1Institute of Geoecology and Geoinformation, Adam Mickiewicz University, Poznań, Poland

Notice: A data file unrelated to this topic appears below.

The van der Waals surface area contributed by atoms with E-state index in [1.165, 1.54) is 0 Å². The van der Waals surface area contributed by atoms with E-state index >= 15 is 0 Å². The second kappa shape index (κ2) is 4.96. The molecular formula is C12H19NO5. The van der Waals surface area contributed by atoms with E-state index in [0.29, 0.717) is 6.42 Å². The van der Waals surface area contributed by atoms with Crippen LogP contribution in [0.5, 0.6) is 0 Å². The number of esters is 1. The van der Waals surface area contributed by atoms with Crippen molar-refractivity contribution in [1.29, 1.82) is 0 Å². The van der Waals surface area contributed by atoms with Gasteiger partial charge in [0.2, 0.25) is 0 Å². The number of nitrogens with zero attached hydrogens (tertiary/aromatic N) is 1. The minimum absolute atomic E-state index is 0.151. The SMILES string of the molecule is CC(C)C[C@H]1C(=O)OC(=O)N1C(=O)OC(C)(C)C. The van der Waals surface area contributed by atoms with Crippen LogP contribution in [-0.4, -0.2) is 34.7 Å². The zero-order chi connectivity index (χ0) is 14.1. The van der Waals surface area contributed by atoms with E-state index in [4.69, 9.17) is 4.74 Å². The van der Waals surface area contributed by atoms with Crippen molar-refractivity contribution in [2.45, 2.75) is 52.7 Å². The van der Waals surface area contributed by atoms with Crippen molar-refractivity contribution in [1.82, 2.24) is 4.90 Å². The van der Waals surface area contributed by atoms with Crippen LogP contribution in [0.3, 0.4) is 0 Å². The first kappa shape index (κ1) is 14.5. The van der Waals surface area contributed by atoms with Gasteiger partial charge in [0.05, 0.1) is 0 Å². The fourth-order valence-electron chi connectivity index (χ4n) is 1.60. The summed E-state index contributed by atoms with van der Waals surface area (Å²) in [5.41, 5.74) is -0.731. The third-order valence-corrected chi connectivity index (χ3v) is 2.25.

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Numerous challenges await those attempting to study the ecology of Palaeozoic chemosynthesis-based communities. Not only is the fossil record of Palaeozoic seeps and vents the most fragmentary among the Phanerozoic history of the chemosynthesis-based assemblages. It also contains biota that can be considered unusual even as for these peculiar ecosystems, and many of them have no or unclear affinities to modern vent and seep lineages. Applying a strictly actualistic approach in such studies may be questionable, as is the representativeness of the few known Palaeozoic hydrocarbon seep associations for the general ecology of the Palaeozoic chemosynthesis-based ecosystems. Of modern seep and vent invertebrates, solemyid and mytilid bivalves, siboglinid tube worms, and monoplacophorans were considered by different authors to have had representatives in Palaeozoic chemosynthetic communities. Some of these have been proven to actually represent lineages with no modern descendants, but others do seem to represent relatives of contemporary chemosymbiotic animals. Still, many of the Palaeozoic seep and vent ecosystems were inhabited by groups unknown from modern fluid emissions, with arguably the best documented example of rich, nearly monospecific assemblages of dimerelloid brachiopods. Recent evidence indicates that the evolutionary history of bivalves in seep-related environments can be at least as ancient as that of the brachiopods, with modiomorphids and solemyids reported from a hydrocarbon seep as old as the Middle Devonian. Whether these seep-related metazoans hosted chemosymbionts remains uncertain. While such a scenario appears feasible for some large Palaeozoic bivalves, many other Palaeozoic seep and vent inhabitants, such as some brachiopods and amplexoid rugose corals, seem to have represented opportunistic, rather than seep- or vent-obligate strategies. The question of whether the chemosynthesis-based metazoan communities came from seeps to vents, or the other way around remains a matter of contention, with apparently disparate answers suggested by modern genetic studies and the Palaeozoic fossil record. The oldest proposed seep was reported from the Silurian; its interpretation as a fossil seep has, however, been questioned. The remaining examples of the Palaeozoic, macroinvertebrate-rich hydrocarbon seep ecosystems are of Middle Devonian to Lower Carboniferous age, with the paucity of the fossil record obscuring both the development of the oldest seep-related metazoan communities, as well as their transition into the “modern-type” chemosynthetic assemblages.